The POH for a PA28 (engine driven vacuum pump) says a decrease in pressure on the gyro suction gauge may indicate a possible sticky vacuum regulator. A zero pressure indication means a sheared pump drive. What exactly does that mean?


1 Answer 1


There is a small vacuum pump attached to the engine by a small rotating shaft which generates vacuum whenever the engine is running. That vacuum is used to spin up the gyro instruments in the plane.

Because the pump produces different amounts of vacuum at different engine speeds, its vacuum output must be sent through a device called a regulator to furnish a constant vacuum to the instruments at all times.

If the vacuum pump drive shaft is broken ("sheared"), the pump produces no vacuum and the gyros go dead- and the suction gauge reads no suction. If the regulator mechanism is stuck or jammed, it stops working as a regulator and allows full suction pressure to be applied to the instruments- and the suction gauge reads too much suction.

  • 1
    $\begingroup$ Do you know if the gauge is before or after the regulator? $\endgroup$
    – Dan
    Oct 8, 2021 at 7:30
  • 1
    $\begingroup$ Good answer, I'd just add that the regulator can get stuck the other way, giving too little suction. $\endgroup$
    – GdD
    Oct 8, 2021 at 7:40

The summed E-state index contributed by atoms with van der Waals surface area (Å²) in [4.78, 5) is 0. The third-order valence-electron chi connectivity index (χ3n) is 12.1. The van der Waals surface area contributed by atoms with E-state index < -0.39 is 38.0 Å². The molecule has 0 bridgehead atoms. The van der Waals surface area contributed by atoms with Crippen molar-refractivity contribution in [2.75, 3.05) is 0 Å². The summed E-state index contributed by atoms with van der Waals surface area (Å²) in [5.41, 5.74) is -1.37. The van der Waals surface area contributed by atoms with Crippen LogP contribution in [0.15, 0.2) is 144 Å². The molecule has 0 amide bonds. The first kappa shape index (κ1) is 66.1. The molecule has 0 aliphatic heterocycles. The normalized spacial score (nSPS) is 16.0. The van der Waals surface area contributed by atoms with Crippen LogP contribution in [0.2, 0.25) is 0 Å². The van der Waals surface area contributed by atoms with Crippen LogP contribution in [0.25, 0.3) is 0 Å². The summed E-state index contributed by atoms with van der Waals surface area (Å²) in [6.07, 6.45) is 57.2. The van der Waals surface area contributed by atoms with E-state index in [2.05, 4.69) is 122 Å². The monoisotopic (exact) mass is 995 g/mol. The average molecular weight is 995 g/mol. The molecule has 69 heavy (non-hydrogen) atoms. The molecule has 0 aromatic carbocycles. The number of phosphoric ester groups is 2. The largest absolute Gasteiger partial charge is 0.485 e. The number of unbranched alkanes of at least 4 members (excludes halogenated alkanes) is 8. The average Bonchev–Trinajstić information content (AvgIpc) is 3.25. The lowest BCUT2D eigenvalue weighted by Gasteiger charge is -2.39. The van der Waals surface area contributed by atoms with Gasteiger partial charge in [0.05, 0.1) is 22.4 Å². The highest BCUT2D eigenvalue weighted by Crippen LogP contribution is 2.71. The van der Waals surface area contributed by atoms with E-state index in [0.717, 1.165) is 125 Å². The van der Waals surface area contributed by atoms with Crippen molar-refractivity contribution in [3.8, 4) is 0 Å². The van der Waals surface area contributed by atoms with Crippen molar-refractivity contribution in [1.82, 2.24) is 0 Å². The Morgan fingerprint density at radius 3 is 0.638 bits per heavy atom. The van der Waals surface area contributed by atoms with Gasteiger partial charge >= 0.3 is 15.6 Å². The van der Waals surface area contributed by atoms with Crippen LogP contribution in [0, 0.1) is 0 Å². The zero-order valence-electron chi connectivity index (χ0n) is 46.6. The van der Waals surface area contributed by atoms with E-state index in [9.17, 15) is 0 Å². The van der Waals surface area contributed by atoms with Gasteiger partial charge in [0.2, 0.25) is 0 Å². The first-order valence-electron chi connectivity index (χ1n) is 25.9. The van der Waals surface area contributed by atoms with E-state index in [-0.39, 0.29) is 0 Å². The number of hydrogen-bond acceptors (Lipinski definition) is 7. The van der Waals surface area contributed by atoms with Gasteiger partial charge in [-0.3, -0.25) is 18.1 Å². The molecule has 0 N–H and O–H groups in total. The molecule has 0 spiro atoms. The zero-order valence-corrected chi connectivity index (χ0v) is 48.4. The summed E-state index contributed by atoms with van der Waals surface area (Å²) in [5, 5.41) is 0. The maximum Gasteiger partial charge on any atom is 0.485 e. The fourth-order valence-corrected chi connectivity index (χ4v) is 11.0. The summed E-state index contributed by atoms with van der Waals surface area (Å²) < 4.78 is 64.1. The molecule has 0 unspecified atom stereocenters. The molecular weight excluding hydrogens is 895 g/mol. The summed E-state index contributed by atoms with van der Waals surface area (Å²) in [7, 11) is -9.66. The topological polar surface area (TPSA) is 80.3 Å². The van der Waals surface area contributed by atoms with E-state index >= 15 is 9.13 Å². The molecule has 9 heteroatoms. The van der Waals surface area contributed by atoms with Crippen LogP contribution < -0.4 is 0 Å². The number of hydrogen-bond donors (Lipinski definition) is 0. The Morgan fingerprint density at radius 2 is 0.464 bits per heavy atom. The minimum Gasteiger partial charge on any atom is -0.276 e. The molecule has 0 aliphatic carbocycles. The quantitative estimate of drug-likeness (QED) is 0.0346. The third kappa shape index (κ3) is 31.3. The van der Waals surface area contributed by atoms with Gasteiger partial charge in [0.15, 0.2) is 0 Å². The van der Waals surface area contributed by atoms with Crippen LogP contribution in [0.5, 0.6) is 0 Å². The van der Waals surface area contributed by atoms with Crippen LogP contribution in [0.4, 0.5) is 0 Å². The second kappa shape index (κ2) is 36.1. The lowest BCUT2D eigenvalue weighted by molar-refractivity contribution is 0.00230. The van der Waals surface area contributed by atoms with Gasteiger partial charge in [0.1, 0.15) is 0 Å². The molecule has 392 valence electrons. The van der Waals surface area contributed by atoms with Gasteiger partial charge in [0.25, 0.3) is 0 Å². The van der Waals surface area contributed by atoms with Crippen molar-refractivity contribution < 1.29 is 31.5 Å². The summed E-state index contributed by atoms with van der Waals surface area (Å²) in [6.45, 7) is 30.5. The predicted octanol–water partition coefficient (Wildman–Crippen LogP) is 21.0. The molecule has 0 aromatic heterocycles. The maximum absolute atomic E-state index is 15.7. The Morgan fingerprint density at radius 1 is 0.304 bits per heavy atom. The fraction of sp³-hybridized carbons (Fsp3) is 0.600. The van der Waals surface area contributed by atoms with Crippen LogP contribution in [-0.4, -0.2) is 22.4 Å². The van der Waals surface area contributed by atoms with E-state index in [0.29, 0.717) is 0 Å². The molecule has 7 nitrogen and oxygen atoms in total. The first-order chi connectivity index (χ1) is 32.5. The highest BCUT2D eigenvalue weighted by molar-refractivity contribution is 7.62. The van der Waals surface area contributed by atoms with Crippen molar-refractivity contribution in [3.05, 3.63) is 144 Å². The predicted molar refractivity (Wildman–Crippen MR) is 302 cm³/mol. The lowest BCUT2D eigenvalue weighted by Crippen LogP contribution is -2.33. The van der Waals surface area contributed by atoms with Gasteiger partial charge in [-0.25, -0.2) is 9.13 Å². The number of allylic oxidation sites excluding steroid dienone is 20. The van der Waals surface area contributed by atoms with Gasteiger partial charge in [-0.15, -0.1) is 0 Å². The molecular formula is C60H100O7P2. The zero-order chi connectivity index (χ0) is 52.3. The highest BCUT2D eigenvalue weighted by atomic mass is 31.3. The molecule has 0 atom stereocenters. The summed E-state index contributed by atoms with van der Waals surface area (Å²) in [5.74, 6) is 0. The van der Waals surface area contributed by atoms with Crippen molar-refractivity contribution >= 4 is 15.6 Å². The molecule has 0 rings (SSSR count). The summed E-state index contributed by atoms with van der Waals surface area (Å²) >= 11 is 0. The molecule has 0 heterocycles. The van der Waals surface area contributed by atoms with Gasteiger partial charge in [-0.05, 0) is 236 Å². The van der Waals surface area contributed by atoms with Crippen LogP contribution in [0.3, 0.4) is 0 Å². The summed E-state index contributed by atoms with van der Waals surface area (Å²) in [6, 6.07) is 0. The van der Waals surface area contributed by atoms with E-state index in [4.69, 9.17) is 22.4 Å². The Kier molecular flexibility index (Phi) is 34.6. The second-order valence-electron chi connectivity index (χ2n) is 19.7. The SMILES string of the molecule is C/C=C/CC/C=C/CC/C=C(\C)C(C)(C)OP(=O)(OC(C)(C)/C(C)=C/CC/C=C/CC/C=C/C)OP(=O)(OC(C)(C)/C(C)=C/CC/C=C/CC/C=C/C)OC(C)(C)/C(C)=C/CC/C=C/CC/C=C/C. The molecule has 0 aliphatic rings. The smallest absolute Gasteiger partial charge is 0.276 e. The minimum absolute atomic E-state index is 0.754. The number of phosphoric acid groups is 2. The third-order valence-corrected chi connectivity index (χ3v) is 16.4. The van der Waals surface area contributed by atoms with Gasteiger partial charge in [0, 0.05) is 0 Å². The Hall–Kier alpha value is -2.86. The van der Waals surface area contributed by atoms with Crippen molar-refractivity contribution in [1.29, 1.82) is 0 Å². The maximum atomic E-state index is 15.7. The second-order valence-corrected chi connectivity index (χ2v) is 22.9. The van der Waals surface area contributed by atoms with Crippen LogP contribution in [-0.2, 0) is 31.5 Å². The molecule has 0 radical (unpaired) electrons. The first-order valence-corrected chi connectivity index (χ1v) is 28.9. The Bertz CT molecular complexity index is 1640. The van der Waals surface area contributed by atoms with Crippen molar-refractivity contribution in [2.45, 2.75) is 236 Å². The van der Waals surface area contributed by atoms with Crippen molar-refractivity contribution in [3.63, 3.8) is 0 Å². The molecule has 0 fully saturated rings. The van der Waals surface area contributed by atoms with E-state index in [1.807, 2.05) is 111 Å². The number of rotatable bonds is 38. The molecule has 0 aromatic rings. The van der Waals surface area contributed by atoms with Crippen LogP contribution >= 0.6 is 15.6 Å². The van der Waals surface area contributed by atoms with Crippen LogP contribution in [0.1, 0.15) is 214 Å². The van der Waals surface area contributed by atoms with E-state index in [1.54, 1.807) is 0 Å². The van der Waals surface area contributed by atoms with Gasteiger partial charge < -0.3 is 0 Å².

• 5
    $\begingroup$ The gauge is after the regulator @Dan, you are seeing the regulated pressure as that's what the instruments see. $\endgroup$
    – GdD
    Oct 8, 2021 at 12:40
  • 3
    $\begingroup$ Those vane suction pumps are not very reliable because the vanes are made of carbon and are brittle. The vanes break apart and jam the pump, and shear the drive. Also, there is a filter on the inlet side of the system, prior to the vacuum instruments. If it's clogged more than the regulator can accommodate, it can result in a excessively high vacuum indication due to the restriction. $\endgroup$
    – John K
    Oct 8, 2021 at 16:36
  • 2
    $\begingroup$ Another thing that result in low suction is a vacuum system leak. Vacuum pumps are life limited, and in many cases, especially if reliability is required such as for IFR flying, many operators and owners will replace the vacuum pump every 500 hours as a preventive maintenance measure. $\endgroup$ Oct 8, 2021 at 17:48

You must log in to answer this question.

Not the answer you're looking for? Browse other questions tagged .